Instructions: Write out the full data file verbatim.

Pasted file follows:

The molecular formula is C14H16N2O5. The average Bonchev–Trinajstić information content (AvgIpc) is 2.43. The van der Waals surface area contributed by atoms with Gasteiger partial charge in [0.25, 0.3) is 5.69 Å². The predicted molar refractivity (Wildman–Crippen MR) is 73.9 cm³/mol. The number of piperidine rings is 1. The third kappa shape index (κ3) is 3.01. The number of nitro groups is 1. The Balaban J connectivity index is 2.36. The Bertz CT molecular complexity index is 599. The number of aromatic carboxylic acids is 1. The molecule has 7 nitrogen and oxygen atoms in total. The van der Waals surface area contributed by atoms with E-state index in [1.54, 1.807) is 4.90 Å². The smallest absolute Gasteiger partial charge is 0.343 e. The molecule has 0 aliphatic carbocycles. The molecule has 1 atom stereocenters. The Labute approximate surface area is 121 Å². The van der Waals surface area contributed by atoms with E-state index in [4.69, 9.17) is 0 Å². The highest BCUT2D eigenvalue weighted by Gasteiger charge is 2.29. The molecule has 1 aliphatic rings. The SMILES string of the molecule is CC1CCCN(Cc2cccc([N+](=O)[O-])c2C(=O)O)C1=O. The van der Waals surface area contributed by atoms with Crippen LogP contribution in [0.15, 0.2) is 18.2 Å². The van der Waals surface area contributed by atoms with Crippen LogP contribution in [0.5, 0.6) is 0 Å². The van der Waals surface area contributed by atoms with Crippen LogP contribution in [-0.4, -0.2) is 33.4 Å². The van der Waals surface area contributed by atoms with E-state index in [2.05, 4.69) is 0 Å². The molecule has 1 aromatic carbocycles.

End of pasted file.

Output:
The molecular formula is C14H16N2O5. The average Bonchev–Trinajstić information content (AvgIpc) is 2.43. The van der Waals surface area contributed by atoms with Gasteiger partial charge in [0.25, 0.3) is 5.69 Å². The predicted molar refractivity (Wildman–Crippen MR) is 73.9 cm³/mol. The number of piperidine rings is 1. The third kappa shape index (κ3) is 3.01. The number of nitro groups is 1. The Balaban J connectivity index is 2.36. The Bertz CT molecular complexity index is 599. The number of aromatic carboxylic acids is 1. The molecule has 7 nitrogen and oxygen atoms in total. The van der Waals surface area contributed by atoms with E-state index in [1.54, 1.807) is 4.90 Å². The smallest absolute Gasteiger partial charge is 0.343 e. The molecule has 0 aliphatic carbocycles. The molecule has 1 atom stereocenters. The Labute approximate surface area is 121 Å². The van der Waals surface area contributed by atoms with E-state index in [4.69, 9.17) is 0 Å². The highest BCUT2D eigenvalue weighted by Gasteiger charge is 2.29. The molecule has 1 aliphatic rings. The SMILES string of the molecule is CC1CCCN(Cc2cccc([N+](=O)[O-])c2C(=O)O)C1=O. The van der Waals surface area contributed by atoms with Crippen LogP contribution in [0.15, 0.2) is 18.2 Å². The van der Waals surface area contributed by atoms with Crippen LogP contribution in [0.5, 0.6) is 0 Å². The van der Waals surface area contributed by atoms with Crippen LogP contribution in [-0.4, -0.2) is 33.4 Å². The van der Waals surface area contributed by atoms with E-state index in [2.05, 4.69) is 0 Å². The molecule has 1 aromatic carbocycles.